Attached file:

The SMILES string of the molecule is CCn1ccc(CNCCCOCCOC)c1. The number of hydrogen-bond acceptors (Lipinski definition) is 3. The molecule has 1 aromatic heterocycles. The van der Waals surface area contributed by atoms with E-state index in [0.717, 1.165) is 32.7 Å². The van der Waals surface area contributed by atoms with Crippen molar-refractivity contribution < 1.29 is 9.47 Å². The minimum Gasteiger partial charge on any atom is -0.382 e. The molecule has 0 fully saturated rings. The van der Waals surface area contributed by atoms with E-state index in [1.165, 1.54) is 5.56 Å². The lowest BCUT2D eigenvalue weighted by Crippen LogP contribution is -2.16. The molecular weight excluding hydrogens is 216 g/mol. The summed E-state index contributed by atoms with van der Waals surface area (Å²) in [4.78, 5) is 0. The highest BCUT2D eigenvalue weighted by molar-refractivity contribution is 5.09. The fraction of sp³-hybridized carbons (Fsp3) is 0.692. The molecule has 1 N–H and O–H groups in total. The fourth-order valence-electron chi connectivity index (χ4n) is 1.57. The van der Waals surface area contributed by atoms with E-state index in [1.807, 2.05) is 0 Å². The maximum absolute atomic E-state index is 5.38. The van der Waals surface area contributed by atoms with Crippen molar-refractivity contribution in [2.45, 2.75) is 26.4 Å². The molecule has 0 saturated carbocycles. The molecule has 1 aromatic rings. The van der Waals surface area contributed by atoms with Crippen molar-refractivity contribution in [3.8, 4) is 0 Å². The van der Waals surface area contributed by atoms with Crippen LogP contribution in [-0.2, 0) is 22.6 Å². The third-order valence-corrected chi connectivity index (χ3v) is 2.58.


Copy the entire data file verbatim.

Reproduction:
The SMILES string of the molecule is CCn1ccc(CNCCCOCCOC)c1. The number of hydrogen-bond acceptors (Lipinski definition) is 3. The molecule has 1 aromatic heterocycles. The van der Waals surface area contributed by atoms with E-state index in [0.717, 1.165) is 32.7 Å². The van der Waals surface area contributed by atoms with Crippen molar-refractivity contribution < 1.29 is 9.47 Å². The minimum Gasteiger partial charge on any atom is -0.382 e. The molecule has 0 fully saturated rings. The van der Waals surface area contributed by atoms with E-state index in [1.165, 1.54) is 5.56 Å². The lowest BCUT2D eigenvalue weighted by Crippen LogP contribution is -2.16. The molecular weight excluding hydrogens is 216 g/mol. The summed E-state index contributed by atoms with van der Waals surface area (Å²) in [4.78, 5) is 0. The highest BCUT2D eigenvalue weighted by molar-refractivity contribution is 5.09. The fraction of sp³-hybridized carbons (Fsp3) is 0.692. The molecule has 1 N–H and O–H groups in total. The fourth-order valence-electron chi connectivity index (χ4n) is 1.57. The van der Waals surface area contributed by atoms with E-state index in [1.807, 2.05) is 0 Å². The maximum absolute atomic E-state index is 5.38. The van der Waals surface area contributed by atoms with Crippen molar-refractivity contribution in [2.45, 2.75) is 26.4 Å². The molecule has 0 saturated carbocycles. The molecule has 1 aromatic rings. The van der Waals surface area contributed by atoms with Crippen molar-refractivity contribution in [3.8, 4) is 0 Å². The van der Waals surface area contributed by atoms with Crippen LogP contribution in [-0.2, 0) is 22.6 Å². The third-order valence-corrected chi connectivity index (χ3v) is 2.58.